Thursday, February 26, 2009

Reginald McKnight to Read at Piedmont!

Reginald McKnight
(source: Sandra Y. Govan,

Within the six-year span between 1985 and 1991, Reginald McKnight achieved distinction and earned praise as a crafter of excellent fiction, particularly in the short story. In 1985 he won a Thomas J. Watson Fellowship, which permitted him a year in Africa; there he gathered material that became strands in the semiautobiographical novel I Get on the Bus. Also in 1985, McKnight won the Bernice M. Slote Award for Fiction from the University of Nebraska for “Uncle Moustapha's Eclipse.” In 1988 he received the Drue Heinz Literature Prize from the University of Pittsburgh Press for stories collected in Moustapha's Eclipse; this collection also earned him an Ernest Hemingway Foundation Award from PEN American Center in 1989. He was a Bread Loaf Fellow in 1988; in 1989, he was awarded the Kenyon Review New Fiction Prize and the o. Henry Award for “The Kind of Light that Shines on Texas.” McKnight received a National Endowment for the Arts Grant for Literature in 1991.

Reviewers of McKnight's short fiction tend to focus first on his ability to create evocative, richly textured, and often humorous or comic narrative voices. “The Homunculus: A Novel in One Chapter,” collected in The Kind of Light that Shines in Texas, was also anthologized in The Year's Best Fantasy and Horror, Sixth Annual Collection for 1992. McKnight's ability to manipulate a story's structural frame so that it functions as an active evocative dramatic element rather than a mere vehicle has also been noted, as has his use of the swiftly paced narrative and his ear for striking dialogue. An additional aural technique resonating in his fiction is his poetic prose, his skillful deployment of sound to ensnare a reader's immediate attention. It is through an unexpected blending of rhythm and syntax that his prose yields the remarkable or compelling image. Carolyn Megan, in a 1994 essay for the Kenyon Review titled “New Perceptions on Rhythm in Reginald McKnight's Fiction,” argues that McKnight's writing relies upon a rhythmic sense, upon meter, sound, and rhythm as avenues into fiction.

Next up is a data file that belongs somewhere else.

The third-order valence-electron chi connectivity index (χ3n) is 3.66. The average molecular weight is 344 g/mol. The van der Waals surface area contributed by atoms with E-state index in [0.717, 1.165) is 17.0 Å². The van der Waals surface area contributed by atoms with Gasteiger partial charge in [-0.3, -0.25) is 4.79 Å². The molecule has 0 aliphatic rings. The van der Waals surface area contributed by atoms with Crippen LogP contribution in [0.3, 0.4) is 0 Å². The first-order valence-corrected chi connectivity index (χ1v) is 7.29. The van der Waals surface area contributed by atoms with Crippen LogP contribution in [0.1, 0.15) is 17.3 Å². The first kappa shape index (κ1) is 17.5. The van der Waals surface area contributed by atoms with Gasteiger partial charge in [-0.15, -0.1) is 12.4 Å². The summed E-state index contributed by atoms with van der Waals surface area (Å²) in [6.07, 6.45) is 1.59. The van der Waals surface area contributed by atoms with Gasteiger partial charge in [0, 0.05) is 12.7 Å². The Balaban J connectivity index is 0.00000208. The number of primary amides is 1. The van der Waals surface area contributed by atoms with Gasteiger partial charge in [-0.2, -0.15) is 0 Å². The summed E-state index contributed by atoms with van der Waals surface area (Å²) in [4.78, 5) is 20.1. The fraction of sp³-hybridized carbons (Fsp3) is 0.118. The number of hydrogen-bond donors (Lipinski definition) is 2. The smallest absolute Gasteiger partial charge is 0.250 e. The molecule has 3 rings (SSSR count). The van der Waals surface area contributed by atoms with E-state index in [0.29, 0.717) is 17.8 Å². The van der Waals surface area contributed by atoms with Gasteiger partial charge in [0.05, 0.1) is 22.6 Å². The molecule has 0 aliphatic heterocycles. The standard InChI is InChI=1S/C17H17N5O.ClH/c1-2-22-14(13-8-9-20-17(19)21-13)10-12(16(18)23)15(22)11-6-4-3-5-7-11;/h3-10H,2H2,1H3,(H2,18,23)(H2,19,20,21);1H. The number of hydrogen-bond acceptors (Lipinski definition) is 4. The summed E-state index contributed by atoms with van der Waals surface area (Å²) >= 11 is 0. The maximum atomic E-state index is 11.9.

If Megan's observations apply to McKnight's short stories, they are more applicable when the text examined is McKnight's novel I Get on the Bus, a surrealistic tale about black identity and its convoluted forms in the post-civil rights era. Readers sensitive to imagery are seduced by the effects of the staccato rhythms permeating the novel's highly intense opening passage. The novel reflects the peculiar experiences of a young African American male in Africa. Evan Norris, though serving in the Peace Corps in Senegal, must contend with an inner rootlessness and cultural ambivalence that echoes W. E. B. Du Bois's concept of the divided self, the double consciousness haunting many African Americans.

McKnight's skillful treatment of various narrative techniques, riffing off autobiographical elements, and his creation of the cultural mulatto male protagonist show him to be an ultramodern African American novelist. Thematically, however, through the novel's emphasis on identity, ambiguity, responsibility, deracination, and the quest for self, McKnight shows an allegiance to James Weldon Johnson's The Autobiography of an Ex-Colored Man (1913) and Ralph Ellison's Invisible Man (1952).

Reginald McKnight’s Books:
He Sleeps
Moustapha's Eclipse
I Get on the Bus
The Kind of Light that Shines on Texas
White Boys
African American Wisdom

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